Sup­ple­ments: do you re­ally need them?

ni­trate and Beet­root juice

Cycling Weekly - - Fitness -

Sports nu­tri­tion­ist Anita Bean dis­pels the snake-oil and hype, and lists the few gen­uinely ef­fec­tive di­etary sup­ple­ments that might ac­tu­ally help you

The vast ma­jor­ity of sports sup­ple­ments have no ev­i­dence back­ing their claims. They are at best un­nec­es­sary, at worst harm­ful or il­le­gal. That said, there are a few prod­ucts that are sup­ported by a peer-re­viewed body of re­search. If you are sub­ject to anti-dop­ing rules, then make sure that your sup­ple­ments come from a rep­utable com­pany that pro­vides a cer­tifi­cate to prove it has been batch-tested for banned con­tam­i­nants by a recog­nised sports anti-dop­ing lab. Look for the In­formed Sport logo on the la­bel and check the batch num­ber on the In­formed Sport web­site.

Vi­ta­min D

Low lev­els can re­sult in im­paired mus­cle func­tion, weak bones and de­pressed im­mu­nity. Your GP should be able to test your vi­ta­min D level; if it’s less than 50nmol/l, then you will ben­e­fit from a sup­ple­ment (100 mi­cro­grams per day is the up­per limit). How­ever, if test­ing is not avail­able to you, Pub­lic Health Eng­land rec­om­mends tak­ing a daily 10-mi­cro­gram sup­ple­ment dur­ing au­tumn and win­ter.

Whey pro­tein

Whey con­tains a high con­cen­tra­tion of essen­tial amino acids, which sup­port mus­cle re­cov­ery, in­clud­ing the amino acid leucine, an im­por­tant trig­ger for stim­u­lat­ing mus­cle build­ing af­ter ex­er­cise. Choose whey sup­ple­ments if you aren’t get­ting enough pro­tein from your diet (in most cases un­likely) or as a con­ve­nient post-work­out al­ter­na­tive to food.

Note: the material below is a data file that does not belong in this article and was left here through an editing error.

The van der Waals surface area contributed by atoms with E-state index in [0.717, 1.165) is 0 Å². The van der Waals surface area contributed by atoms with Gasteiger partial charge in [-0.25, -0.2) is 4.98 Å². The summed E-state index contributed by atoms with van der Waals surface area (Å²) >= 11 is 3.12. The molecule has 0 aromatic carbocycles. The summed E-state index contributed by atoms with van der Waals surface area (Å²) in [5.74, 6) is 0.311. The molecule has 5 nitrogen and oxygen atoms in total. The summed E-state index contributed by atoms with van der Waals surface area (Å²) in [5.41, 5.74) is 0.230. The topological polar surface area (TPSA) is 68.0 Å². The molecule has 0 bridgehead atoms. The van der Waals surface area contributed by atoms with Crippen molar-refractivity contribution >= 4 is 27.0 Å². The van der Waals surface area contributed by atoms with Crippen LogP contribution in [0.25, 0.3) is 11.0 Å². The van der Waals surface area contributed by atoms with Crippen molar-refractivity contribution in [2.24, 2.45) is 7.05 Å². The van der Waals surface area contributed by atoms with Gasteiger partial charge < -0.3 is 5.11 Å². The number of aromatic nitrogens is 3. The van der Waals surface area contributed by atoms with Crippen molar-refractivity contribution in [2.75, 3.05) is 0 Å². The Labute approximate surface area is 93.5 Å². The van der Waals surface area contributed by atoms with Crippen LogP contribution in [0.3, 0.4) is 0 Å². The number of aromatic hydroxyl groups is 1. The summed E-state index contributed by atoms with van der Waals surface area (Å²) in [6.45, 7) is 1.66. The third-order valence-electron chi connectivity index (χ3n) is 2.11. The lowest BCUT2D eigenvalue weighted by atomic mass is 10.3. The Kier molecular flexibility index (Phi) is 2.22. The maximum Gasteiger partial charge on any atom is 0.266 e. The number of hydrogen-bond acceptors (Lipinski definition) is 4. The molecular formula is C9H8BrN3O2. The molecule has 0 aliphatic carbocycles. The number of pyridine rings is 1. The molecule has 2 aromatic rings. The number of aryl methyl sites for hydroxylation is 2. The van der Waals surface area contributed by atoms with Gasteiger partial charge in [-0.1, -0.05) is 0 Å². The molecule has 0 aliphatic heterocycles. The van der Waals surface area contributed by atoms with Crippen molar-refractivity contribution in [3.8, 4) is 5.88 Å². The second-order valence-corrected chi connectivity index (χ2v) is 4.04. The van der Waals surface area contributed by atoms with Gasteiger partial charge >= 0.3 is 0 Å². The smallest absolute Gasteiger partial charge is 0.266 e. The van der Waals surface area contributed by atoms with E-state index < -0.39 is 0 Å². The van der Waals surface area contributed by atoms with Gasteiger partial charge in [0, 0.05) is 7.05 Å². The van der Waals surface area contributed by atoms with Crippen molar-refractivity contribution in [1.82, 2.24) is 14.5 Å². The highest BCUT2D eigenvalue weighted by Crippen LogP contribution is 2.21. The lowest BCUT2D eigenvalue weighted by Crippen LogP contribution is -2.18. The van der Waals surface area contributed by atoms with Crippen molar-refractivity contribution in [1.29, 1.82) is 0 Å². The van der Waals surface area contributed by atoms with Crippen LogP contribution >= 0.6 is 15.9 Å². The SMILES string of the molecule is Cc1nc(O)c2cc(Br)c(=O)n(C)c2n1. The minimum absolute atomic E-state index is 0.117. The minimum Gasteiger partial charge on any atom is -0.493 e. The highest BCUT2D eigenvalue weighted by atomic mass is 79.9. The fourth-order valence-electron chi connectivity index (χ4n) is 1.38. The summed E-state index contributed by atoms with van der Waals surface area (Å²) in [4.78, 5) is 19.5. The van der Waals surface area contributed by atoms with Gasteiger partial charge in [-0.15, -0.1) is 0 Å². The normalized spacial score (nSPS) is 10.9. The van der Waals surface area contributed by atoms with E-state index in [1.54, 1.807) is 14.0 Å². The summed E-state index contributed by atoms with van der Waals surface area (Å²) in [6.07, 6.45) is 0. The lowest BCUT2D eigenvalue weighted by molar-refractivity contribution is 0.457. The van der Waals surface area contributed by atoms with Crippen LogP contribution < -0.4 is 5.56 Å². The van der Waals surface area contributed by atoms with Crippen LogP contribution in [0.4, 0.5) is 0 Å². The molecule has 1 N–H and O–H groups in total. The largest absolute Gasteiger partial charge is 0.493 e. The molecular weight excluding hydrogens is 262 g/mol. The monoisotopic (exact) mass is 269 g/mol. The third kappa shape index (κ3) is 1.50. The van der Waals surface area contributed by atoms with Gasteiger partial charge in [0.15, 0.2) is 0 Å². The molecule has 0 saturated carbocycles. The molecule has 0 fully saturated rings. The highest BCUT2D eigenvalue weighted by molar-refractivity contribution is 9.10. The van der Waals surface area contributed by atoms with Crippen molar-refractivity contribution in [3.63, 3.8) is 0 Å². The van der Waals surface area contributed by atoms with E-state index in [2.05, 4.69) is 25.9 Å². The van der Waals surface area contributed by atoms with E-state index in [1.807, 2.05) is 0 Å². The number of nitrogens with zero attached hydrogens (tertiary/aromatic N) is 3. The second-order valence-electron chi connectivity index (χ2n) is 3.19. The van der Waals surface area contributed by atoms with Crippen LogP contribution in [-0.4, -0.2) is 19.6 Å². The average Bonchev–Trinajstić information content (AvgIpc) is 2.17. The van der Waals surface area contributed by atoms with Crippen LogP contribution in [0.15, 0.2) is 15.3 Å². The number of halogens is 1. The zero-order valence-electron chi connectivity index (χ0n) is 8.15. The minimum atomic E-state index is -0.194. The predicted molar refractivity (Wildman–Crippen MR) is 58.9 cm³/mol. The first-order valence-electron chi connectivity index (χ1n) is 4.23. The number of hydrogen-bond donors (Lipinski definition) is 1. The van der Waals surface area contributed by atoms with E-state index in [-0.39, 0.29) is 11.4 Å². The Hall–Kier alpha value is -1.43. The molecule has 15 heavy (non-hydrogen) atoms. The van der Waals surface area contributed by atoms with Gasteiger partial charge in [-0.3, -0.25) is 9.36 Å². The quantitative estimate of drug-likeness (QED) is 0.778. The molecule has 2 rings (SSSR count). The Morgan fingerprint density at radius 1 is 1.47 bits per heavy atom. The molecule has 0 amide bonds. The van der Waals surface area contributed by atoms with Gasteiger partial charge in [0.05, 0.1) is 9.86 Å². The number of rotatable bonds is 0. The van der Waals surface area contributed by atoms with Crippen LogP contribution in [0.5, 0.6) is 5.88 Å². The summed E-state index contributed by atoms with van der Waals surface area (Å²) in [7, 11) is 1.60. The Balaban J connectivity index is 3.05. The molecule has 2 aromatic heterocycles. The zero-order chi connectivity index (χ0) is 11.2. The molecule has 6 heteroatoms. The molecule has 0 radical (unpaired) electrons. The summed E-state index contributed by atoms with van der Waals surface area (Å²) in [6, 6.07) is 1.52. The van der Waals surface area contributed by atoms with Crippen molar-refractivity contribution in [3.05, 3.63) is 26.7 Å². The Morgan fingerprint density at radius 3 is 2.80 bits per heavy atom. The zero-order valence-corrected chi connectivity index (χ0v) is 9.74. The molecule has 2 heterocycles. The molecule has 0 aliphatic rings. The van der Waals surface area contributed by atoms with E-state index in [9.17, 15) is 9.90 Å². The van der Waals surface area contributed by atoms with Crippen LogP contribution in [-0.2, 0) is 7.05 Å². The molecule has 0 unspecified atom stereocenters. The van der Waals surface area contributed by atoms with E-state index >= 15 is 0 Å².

caf­feine

Low to mod­er­ate (1–3mg/kg body­weight) caf­feine doses im­prove alert­ness, con­cen­tra­tion and re­ac­tion time. There’s good ev­i­dence it en­hances per­for­mance in both high- and low-in­ten­sity ex­er­cise and re­duces the per­cep­tion of ef­fort dur­ing en­durance ex­er­cise. Lev­els peak at around 30–45 min­utes af­ter con­sump­tion. Re­search shows that beet­root juice can im­prove en­durance per­for­mance and re­duce the oxy­gen cost of sub­max­i­mal ex­er­cise, as well as en­hanc­ing re­peated sprint per­for­mance. Stud­ies sug­gest 300–600mg ni­trate, equiv­a­lent to one or two 70ml beet­root ‘shots’, taken two to three hours be­fore ex­er­cise, is the op­ti­mal amount. Re­sults have been more com­pelling in un­trained sub­jects, so if you’re fit al­ready, don’t count on huge gains.

Beta-ala­nine

Beta-ala­nine may en­hance sprint per­for­mance and ben­e­fit ef­forts of one to four min­utes du­ra­tion, and those in­volv­ing re­peated sprints. It in­creases carno­sine con­cen­tra­tion in the mus­cle, which in­creases buffer­ing ca­pac­ity and helps off­set the build-up of meta­bolic by-prod­ucts.

iron

If you have been di­ag­nosed with iron de­fi­ciency, then you’ll ben­e­fit from iron sup­ple­ments. Symp­toms in­clude per­sis­tent tired­ness, fa­tigue, ab­nor­mal breath­less­ness dur­ing ex­er­cise and loss of en­durance and power. Your doc­tor can carry out a sim­ple blood test and will pre­scribe sup­ple­ments if you need them.

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